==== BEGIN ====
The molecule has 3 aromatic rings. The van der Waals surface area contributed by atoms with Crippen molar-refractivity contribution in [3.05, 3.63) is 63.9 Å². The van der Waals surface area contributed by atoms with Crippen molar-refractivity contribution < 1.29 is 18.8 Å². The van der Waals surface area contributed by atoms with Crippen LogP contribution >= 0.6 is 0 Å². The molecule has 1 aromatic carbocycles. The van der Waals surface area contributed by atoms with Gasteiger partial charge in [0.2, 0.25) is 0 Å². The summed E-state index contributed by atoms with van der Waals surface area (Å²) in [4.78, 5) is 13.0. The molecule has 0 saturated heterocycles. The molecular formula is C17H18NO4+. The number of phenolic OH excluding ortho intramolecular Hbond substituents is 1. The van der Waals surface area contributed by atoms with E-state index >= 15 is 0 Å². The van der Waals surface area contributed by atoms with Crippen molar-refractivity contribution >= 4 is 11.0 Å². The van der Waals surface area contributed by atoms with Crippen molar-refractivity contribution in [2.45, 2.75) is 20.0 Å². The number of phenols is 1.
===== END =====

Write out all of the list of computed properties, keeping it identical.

The molecule has 3 aromatic rings. The van der Waals surface area contributed by atoms with Crippen molar-refractivity contribution in [3.05, 3.63) is 63.9 Å². The van der Waals surface area contributed by atoms with Crippen molar-refractivity contribution < 1.29 is 18.8 Å². The van der Waals surface area contributed by atoms with Crippen LogP contribution >= 0.6 is 0 Å². The molecule has 1 aromatic carbocycles. The van der Waals surface area contributed by atoms with Gasteiger partial charge in [0.2, 0.25) is 0 Å². The summed E-state index contributed by atoms with van der Waals surface area (Å²) in [4.78, 5) is 13.0. The molecule has 0 saturated heterocycles. The molecular formula is C17H18NO4+. The number of phenolic OH excluding ortho intramolecular Hbond substituents is 1. The van der Waals surface area contributed by atoms with E-state index >= 15 is 0 Å². The van der Waals surface area contributed by atoms with Crippen molar-refractivity contribution >= 4 is 11.0 Å². The van der Waals surface area contributed by atoms with Crippen molar-refractivity contribution in [2.45, 2.75) is 20.0 Å². The number of phenols is 1.